Emotional branding, responsive design, simplicity of message... it's well known that simple iterative changes to how a brand presents itself online can have a profound influence on perception - and ultimately buying decisions. So why, when 10 per cent of the population are classified as dyslexic, are so few brands are accommodating for their needs in digital design?
What is dyslexia?
According to the The International Dyslexia Association, someone who is dyslexic has difficulties with accurate word recognition, poor spelling and weaker decoding abilities. This means that for people with dyslexia, letters can become mirrored, rotated, flipped and mixed up.
How designers treat text and content can make a big difference to a dyslexic user's experience of a website.
Choice of typography
The simplest way of improving a site's general readability is by improving the typography. For example, the use of serif fonts with little ticks and tails can distort a letter's symbol; meanwhile, the use of black text on a white background can create a blurred effect. Use of a sans serif font for the body text, such as Arial or Verdana, is a good option.
Comic Sans is often associated with dyslexia but it was never designed with that in mind, and still has issues with letters mirroring. More importantly, the use of it specifically for dyslexic users can be seen as insulting, due to its childish appearance.
There are typefaces designed especially for dyslexic readers. OpenDyslexic, which is an open-source typeface, focuses on reducing the frequency of letter flipping, swapping and rotating by adopting weighted bottoms.
Creating a set of vertical rhythm rules to help the flow of a site will also help make the content more readable. Increasing the font size, having an appropriate line height, or restricting the line width to between 45 and 75 characters are all viable options for success.
Put the user in control
With dyslexia coming in different forms and levels, the best thing to do is to give the user a little bit of control. Simple tools that allow the user to change the font size, line height and colour are all very helpful.
While this isn't a new idea by any stretch we see it less and less, having fallen out of fashion in recent years, as it doesn't fit into modern design trends.
However, just the use of a recognisable cog symbol in a corner near the page header can bring up these tools, while having minimal impact on a design. The user could also be given control over other attributes, such as the background colour and text justification. A choice of typeface would also be useful, and could allow for the use of fonts such as OpenDyslexic.
Text to audio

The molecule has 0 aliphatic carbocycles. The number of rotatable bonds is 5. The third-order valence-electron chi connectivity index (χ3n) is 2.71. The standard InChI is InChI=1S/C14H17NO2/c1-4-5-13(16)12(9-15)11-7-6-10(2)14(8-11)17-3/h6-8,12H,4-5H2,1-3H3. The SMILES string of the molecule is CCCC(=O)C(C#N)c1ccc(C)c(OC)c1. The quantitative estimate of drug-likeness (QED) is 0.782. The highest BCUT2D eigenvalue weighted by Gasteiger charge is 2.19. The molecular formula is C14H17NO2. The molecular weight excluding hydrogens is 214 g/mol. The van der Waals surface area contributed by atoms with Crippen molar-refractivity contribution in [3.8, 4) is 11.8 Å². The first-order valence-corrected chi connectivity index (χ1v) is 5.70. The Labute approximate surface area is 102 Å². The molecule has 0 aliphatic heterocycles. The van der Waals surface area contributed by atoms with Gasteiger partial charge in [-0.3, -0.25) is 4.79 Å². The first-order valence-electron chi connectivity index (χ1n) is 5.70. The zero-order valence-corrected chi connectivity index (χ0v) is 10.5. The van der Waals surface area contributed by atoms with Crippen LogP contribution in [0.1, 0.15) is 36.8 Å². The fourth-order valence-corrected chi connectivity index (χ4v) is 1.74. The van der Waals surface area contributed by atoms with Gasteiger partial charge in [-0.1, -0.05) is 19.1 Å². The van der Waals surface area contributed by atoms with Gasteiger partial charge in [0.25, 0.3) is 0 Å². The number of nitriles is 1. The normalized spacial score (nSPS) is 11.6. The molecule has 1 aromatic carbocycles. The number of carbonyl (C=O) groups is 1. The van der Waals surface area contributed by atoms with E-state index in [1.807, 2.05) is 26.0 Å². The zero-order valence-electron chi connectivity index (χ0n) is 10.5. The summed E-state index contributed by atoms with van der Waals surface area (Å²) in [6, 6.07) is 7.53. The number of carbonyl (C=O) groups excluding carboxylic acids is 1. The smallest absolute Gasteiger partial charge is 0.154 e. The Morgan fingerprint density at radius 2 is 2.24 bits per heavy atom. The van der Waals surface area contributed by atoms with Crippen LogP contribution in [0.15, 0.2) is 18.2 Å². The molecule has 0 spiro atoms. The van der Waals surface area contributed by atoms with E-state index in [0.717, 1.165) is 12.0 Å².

For users whose reading ability is extremely poor, some kind of text-to-audio option could be very beneficial. This could be done with an automated process, or by providing an audio clip of someone reading the article in full.
The use of images and video to support the content reduces the reliance on the user's reading ability; visualising the data with charts or graphs would promote easy analysis. The use of familiar icons for navigation again means there is less reliance on the user's reading ability.
Tweak the writing style and layout
Improving a website's readability for a dyslexic audience need not solely be down to designers.
Copywriters can break up long paragraphs and front-load each one with a summary of what's to come. Visitors can then quickly scan through and instantly understand what the paragraph is about, so they can decide if they want to read the rest.
Justified text creates uneven white spaces causing problems with sequencing and makes it easy for the reader to lose their place, while double spacing after a period can cause similar problems.
Bake it in
Further, developers can help address dyslexic needs by baking these rules into the code: perhaps as part of the same process that ensures a site is readable by assistive technologies. Similarly, testers can give qualitative feedback on readability, which can lead to further improvements.
The effective use of fonts, expanded use of accessibility tools and consideration of dyslexic audiences throughout the design process; simple and subtle changes that can make all the difference.
Words: James Lambert
James Lambert is a web developer at digital agency TH_NK (opens in new tab), building the front-end code for a range of clients' websites, including the likes of Drinkaware, Nando's and Blackberry. He formerly worked at The Roundhouse design company based in Newcastle upon Tyne.